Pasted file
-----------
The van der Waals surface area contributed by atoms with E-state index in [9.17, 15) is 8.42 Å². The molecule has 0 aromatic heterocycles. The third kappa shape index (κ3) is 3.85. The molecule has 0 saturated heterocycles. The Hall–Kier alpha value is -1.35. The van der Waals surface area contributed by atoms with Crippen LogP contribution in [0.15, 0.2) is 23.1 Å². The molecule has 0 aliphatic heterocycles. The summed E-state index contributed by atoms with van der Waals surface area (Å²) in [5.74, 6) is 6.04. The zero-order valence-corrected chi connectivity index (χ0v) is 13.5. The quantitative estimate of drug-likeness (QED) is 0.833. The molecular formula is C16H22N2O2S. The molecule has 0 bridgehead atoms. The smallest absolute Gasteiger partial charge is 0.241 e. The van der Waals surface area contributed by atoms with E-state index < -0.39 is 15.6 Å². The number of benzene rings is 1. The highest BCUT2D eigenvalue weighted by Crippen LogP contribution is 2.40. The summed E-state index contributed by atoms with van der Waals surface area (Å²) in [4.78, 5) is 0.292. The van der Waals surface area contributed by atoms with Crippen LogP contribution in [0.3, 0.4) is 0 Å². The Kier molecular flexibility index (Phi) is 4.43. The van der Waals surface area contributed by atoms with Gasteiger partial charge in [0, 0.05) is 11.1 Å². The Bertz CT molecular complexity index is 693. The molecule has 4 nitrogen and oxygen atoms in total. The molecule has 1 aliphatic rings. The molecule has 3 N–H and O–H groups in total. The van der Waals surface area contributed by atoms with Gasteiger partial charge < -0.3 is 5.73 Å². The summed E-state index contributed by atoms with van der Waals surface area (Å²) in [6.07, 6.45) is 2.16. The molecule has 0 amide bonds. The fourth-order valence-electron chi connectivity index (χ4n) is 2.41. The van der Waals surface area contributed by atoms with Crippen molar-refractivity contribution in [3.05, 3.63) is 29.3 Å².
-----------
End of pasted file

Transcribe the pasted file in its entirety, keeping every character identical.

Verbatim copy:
The van der Waals surface area contributed by atoms with E-state index in [9.17, 15) is 8.42 Å². The molecule has 0 aromatic heterocycles. The third kappa shape index (κ3) is 3.85. The molecule has 0 saturated heterocycles. The Hall–Kier alpha value is -1.35. The van der Waals surface area contributed by atoms with Crippen LogP contribution in [0.15, 0.2) is 23.1 Å². The molecule has 0 aliphatic heterocycles. The summed E-state index contributed by atoms with van der Waals surface area (Å²) in [5.74, 6) is 6.04. The zero-order valence-corrected chi connectivity index (χ0v) is 13.5. The quantitative estimate of drug-likeness (QED) is 0.833. The molecular formula is C16H22N2O2S. The molecule has 0 bridgehead atoms. The smallest absolute Gasteiger partial charge is 0.241 e. The van der Waals surface area contributed by atoms with E-state index < -0.39 is 15.6 Å². The number of benzene rings is 1. The highest BCUT2D eigenvalue weighted by Crippen LogP contribution is 2.40. The summed E-state index contributed by atoms with van der Waals surface area (Å²) in [4.78, 5) is 0.292. The van der Waals surface area contributed by atoms with Crippen LogP contribution in [0.3, 0.4) is 0 Å². The Kier molecular flexibility index (Phi) is 4.43. The van der Waals surface area contributed by atoms with Gasteiger partial charge in [0, 0.05) is 11.1 Å². The Bertz CT molecular complexity index is 693. The molecule has 4 nitrogen and oxygen atoms in total. The molecule has 1 aliphatic rings. The molecule has 3 N–H and O–H groups in total. The van der Waals surface area contributed by atoms with Gasteiger partial charge < -0.3 is 5.73 Å². The summed E-state index contributed by atoms with van der Waals surface area (Å²) in [6.07, 6.45) is 2.16. The molecule has 0 amide bonds. The fourth-order valence-electron chi connectivity index (χ4n) is 2.41. The van der Waals surface area contributed by atoms with Crippen molar-refractivity contribution in [3.05, 3.63) is 29.3 Å².